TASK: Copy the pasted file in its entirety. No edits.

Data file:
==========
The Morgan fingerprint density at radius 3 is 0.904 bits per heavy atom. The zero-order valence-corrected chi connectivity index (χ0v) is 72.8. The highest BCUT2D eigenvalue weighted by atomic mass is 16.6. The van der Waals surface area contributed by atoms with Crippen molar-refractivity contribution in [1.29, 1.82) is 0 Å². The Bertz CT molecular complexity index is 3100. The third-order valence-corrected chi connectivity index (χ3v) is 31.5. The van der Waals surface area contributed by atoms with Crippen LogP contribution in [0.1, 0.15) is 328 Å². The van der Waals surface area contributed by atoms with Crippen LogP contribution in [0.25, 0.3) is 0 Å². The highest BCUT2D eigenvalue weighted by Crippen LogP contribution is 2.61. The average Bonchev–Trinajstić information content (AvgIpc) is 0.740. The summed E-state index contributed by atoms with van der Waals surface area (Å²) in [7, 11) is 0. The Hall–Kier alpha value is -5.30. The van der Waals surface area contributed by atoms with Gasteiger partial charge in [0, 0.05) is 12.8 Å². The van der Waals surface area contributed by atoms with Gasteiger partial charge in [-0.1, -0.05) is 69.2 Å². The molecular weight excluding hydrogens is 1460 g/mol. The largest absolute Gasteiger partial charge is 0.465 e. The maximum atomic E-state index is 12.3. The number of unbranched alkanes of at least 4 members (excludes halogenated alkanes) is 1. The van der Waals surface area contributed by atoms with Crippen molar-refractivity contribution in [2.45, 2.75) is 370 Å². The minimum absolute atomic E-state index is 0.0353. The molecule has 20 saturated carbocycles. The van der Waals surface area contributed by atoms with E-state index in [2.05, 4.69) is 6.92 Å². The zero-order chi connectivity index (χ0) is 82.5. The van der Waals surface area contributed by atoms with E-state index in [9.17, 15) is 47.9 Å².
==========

The Morgan fingerprint density at radius 3 is 0.904 bits per heavy atom. The zero-order valence-corrected chi connectivity index (χ0v) is 72.8. The highest BCUT2D eigenvalue weighted by atomic mass is 16.6. The van der Waals surface area contributed by atoms with Crippen molar-refractivity contribution in [1.29, 1.82) is 0 Å². The Bertz CT molecular complexity index is 3100. The third-order valence-corrected chi connectivity index (χ3v) is 31.5. The van der Waals surface area contributed by atoms with Crippen LogP contribution in [0.1, 0.15) is 328 Å². The van der Waals surface area contributed by atoms with Crippen LogP contribution in [0.25, 0.3) is 0 Å². The highest BCUT2D eigenvalue weighted by Crippen LogP contribution is 2.61. The average Bonchev–Trinajstić information content (AvgIpc) is 0.740. The summed E-state index contributed by atoms with van der Waals surface area (Å²) in [7, 11) is 0. The Hall–Kier alpha value is -5.30. The van der Waals surface area contributed by atoms with Gasteiger partial charge in [0, 0.05) is 12.8 Å². The van der Waals surface area contributed by atoms with Gasteiger partial charge in [-0.1, -0.05) is 69.2 Å². The molecular weight excluding hydrogens is 1460 g/mol. The largest absolute Gasteiger partial charge is 0.465 e. The maximum atomic E-state index is 12.3. The number of unbranched alkanes of at least 4 members (excludes halogenated alkanes) is 1. The van der Waals surface area contributed by atoms with Crippen molar-refractivity contribution in [2.45, 2.75) is 370 Å². The minimum absolute atomic E-state index is 0.0353. The molecule has 20 saturated carbocycles. The van der Waals surface area contributed by atoms with E-state index in [2.05, 4.69) is 6.92 Å². The zero-order chi connectivity index (χ0) is 82.5. The van der Waals surface area contributed by atoms with E-state index in [9.17, 15) is 47.9 Å².